Review of De Fossa Trois Quatuors op.19 by Lorenzo Micheli, Stradivarius, 2009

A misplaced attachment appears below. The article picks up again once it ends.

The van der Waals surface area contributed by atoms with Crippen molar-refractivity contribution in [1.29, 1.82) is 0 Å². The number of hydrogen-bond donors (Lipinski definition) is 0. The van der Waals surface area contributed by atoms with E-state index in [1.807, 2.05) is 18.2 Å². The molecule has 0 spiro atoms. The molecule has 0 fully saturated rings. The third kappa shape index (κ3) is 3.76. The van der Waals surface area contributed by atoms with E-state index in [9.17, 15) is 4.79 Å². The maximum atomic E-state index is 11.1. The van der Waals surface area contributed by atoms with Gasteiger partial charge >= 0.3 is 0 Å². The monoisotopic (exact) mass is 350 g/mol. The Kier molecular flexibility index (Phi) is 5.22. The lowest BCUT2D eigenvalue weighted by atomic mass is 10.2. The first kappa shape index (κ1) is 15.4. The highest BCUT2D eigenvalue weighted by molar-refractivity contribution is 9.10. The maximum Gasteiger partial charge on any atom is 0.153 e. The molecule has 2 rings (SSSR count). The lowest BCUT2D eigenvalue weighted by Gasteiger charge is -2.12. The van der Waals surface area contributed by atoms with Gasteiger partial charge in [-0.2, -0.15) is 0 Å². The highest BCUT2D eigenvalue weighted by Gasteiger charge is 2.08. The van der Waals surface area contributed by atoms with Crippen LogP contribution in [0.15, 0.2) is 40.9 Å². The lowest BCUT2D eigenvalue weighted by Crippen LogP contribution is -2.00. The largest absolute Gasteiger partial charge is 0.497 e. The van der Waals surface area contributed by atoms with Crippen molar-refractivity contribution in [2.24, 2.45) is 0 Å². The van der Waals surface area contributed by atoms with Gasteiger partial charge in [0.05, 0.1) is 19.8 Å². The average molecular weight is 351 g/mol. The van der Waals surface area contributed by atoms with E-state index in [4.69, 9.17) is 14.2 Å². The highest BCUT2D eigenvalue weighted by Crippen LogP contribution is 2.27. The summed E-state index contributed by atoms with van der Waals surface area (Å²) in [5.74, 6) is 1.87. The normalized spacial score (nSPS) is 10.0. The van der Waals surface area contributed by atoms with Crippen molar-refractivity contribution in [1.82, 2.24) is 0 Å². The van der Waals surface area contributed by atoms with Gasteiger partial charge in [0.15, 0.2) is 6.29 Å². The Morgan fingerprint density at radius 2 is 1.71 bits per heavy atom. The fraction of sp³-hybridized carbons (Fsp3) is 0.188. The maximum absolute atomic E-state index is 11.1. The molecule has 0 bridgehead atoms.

Singular character, Francois de Fossa (Perpignan 1775 – Paris 1849), son of a noted historian and lawyer, a professional soldier for the Spanish first then in French army under the command of Joseph Bonaparte, guitarist, composer and friend of Dionisio Aguado for whom he transcribed the “Escuela de Guitarra” in French version. De Fossa is characterized by a parallel if not alternative career in music and in military, and for the appreciation received from the public who caled him the “Haydn on guitar.” The Guitar Collection Volume 8 of the Stradivarius exits from the chamber of time, the three Quartet op. 19, published in 1825 and dedicated to Count Montboissier, which I am not aware there are other recorde interpretations, certainly not as comprehensive as so far the attention of guitar players seem to have more resting on Trios Op 18 and the Grand Duo op 2. Particular feature of this music is the unusual quartet: two guitars, cello and violin, a combination that is new even for the wide chamber music literature of the period. Called to deal with these four works are solid professionists like Lorenzo Micheli and Matteo Mela on guitars, Enrico Bronzi, known for being from many years the cellist of the Trio di Parma, formation of considerable depth and skill, and Ivan Rabaglia, also a founding member of Trio Parma and internationally known concertist. With four performers of this caliber is almost superfluous to say that “we like to win easy.” The music flows calm, mild and without any stretch, we’re talking about four virtuosos who are able to make everything looking easy and smooth while we know that it requires considerable talent and dedication. It’s a leap forward what these 62 minutes of great music make for us, the quartet opens for us a window into the ‘800 musical history and for that we can not but be grateful. Registration excellent and balanced, clean and dynamic, very nice booklet with notes by Lorenzo Micheli, a real mini-essay on De Fossa and his music.